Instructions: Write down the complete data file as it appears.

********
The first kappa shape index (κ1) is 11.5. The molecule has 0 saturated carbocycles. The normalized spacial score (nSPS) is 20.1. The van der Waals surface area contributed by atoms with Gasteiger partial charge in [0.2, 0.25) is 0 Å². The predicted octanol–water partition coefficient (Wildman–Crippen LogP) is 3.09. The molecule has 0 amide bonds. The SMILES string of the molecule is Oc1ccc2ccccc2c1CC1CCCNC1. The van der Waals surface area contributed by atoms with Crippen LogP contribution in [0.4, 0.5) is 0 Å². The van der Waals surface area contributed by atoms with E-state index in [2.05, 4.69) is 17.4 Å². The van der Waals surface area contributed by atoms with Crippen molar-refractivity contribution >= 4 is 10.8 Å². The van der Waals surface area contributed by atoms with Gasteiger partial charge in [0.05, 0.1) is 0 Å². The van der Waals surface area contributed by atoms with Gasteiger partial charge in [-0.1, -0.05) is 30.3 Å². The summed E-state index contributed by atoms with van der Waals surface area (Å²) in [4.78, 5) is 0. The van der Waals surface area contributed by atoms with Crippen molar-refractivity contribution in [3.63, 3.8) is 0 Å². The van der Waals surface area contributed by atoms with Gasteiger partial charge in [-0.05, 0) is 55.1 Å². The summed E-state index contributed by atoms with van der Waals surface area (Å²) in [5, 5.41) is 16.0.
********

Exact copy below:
The first kappa shape index (κ1) is 11.5. The molecule has 0 saturated carbocycles. The normalized spacial score (nSPS) is 20.1. The van der Waals surface area contributed by atoms with Gasteiger partial charge in [0.2, 0.25) is 0 Å². The predicted octanol–water partition coefficient (Wildman–Crippen LogP) is 3.09. The molecule has 0 amide bonds. The SMILES string of the molecule is Oc1ccc2ccccc2c1CC1CCCNC1. The van der Waals surface area contributed by atoms with Crippen LogP contribution in [0.4, 0.5) is 0 Å². The van der Waals surface area contributed by atoms with E-state index in [2.05, 4.69) is 17.4 Å². The van der Waals surface area contributed by atoms with Crippen molar-refractivity contribution >= 4 is 10.8 Å². The van der Waals surface area contributed by atoms with Gasteiger partial charge in [0.05, 0.1) is 0 Å². The van der Waals surface area contributed by atoms with Gasteiger partial charge in [-0.1, -0.05) is 30.3 Å². The summed E-state index contributed by atoms with van der Waals surface area (Å²) in [4.78, 5) is 0. The van der Waals surface area contributed by atoms with Crippen molar-refractivity contribution in [3.63, 3.8) is 0 Å². The van der Waals surface area contributed by atoms with Gasteiger partial charge in [-0.05, 0) is 55.1 Å². The summed E-state index contributed by atoms with van der Waals surface area (Å²) in [5, 5.41) is 16.0.